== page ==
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Is Your Pediatrician On-Board?
Mercifully, serious illness in children is rare. But it happens. If you’re reading this post, you KNOW it happens. And pediatricians are often the very first line of medical provider that receives the diagnosis with the family. They are also the medical provider that typically knows the family best, at least up to that point. They may have been working with the family for years already because of previous children, or in the months/years prior to the diagnosis. Pediatricians are also especially well positioned to stay with the family during the child’s illness journey because they are oriented towards family-centered care and are child and family-focused, not disease-oriented. They find joy and meaning in the relationships. Their goal is child and family wellness, and wellness can take many forms, including alongside serious illness.
CPN hopes that your pediatrician is available to you in some capacity during your child’s illness journey: to help you understand what the subspecialists are saying, to help you understand away from the hospitals and the urgency of an acute worsening of disease what it is you want for your child, what your hopes are. We hope that you, like Casey below, will be able to communicate with them all along the way, and that they help you identify and follow your goals of care for your child.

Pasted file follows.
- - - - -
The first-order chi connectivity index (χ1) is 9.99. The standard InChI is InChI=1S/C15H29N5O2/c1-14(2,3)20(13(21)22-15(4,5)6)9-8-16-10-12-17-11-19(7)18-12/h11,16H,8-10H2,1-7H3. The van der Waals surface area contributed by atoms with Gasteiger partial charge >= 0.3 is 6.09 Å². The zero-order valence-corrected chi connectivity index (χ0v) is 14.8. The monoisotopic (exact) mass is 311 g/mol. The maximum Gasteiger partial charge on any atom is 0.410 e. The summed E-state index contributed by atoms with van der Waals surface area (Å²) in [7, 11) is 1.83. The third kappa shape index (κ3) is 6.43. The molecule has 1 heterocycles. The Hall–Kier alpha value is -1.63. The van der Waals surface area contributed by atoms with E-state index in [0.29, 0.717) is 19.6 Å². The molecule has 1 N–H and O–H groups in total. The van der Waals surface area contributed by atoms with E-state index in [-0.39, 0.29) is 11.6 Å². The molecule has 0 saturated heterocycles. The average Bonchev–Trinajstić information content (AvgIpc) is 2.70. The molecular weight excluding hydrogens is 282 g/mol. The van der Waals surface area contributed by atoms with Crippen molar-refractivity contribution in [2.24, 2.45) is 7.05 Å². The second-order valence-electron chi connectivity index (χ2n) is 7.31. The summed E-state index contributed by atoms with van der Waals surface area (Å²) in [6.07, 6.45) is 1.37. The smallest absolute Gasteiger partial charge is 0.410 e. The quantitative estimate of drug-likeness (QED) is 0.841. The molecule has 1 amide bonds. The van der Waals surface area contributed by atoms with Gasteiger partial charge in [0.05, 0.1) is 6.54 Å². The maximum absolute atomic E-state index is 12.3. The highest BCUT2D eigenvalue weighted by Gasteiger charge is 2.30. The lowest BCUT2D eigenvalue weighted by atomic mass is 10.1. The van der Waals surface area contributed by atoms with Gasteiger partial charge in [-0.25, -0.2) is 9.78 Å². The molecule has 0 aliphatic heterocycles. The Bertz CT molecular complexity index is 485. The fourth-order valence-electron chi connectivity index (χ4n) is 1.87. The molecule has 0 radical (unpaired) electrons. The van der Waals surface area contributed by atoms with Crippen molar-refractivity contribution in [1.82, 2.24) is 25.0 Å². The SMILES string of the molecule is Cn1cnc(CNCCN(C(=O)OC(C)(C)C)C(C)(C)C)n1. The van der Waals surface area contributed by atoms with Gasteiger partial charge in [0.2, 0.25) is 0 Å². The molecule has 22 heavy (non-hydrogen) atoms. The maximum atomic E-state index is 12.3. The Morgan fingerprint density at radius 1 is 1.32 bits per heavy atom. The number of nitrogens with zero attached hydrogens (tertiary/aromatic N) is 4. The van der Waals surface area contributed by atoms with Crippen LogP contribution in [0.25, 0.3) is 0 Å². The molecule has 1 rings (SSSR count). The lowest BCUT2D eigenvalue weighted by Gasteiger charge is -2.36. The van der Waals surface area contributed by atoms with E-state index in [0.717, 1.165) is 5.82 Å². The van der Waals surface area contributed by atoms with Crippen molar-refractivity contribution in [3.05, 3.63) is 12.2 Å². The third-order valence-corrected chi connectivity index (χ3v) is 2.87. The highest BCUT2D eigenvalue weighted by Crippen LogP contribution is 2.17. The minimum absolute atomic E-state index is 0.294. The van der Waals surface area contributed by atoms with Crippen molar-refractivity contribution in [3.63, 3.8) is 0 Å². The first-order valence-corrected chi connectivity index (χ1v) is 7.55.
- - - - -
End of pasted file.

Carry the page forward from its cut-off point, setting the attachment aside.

From Casey Bolton Pounds
When my youngest daughter, Annabel, was diagnosed with a fatal, incurable genetic disorder, I was fortunate to connect with a small community of other parents whose children had similar diagnoses. One of the many great pieces of advice I received was to get palliative care and/or hospice lined up sooner rather than later. The definition of “palliate” is to make a disease or its symptoms less severe or unpleasant without removing the cause. It is not curative care, rather it is comfort care, and it’s for any patient with a serious illness from the point of diagnosis going forward. Its focus is on relief from pain and symptoms associated with the disease, with the ultimate goal being to maximize the person’s quality of life and to help the person and family realize their goals of care. Of equal importance, palliative care also provides psychosocial and emotional support to not only the patient but also the family, including siblings – support from social workers, child-life specialists, music therapists.
Because we knew we wanted to include palliative care in our daughter’s treatment, I never hesitated to find it for her, which I did through our local pediatric hospice. Part of this journey involved my husband and I thinking together about what our “Philosophy of Care” was for Annabel: how do we intend to treat her medically for the time she is with us? We have decided that we are not interested in life-extending interventions such as feeding tubes and that we want to avoid hospitalizations and treat her at home for infections, seizures, etc. We will do anything and everything to make Annabel comfortable, but with all of the wonderful advances in modern medicine, none of them can cure her. She has a terminal illness, and all the interventions in the world won’t change that. Believe me, that is a hard decision to make, and one that is very personal and unique to every family. No one is right, no one is wrong.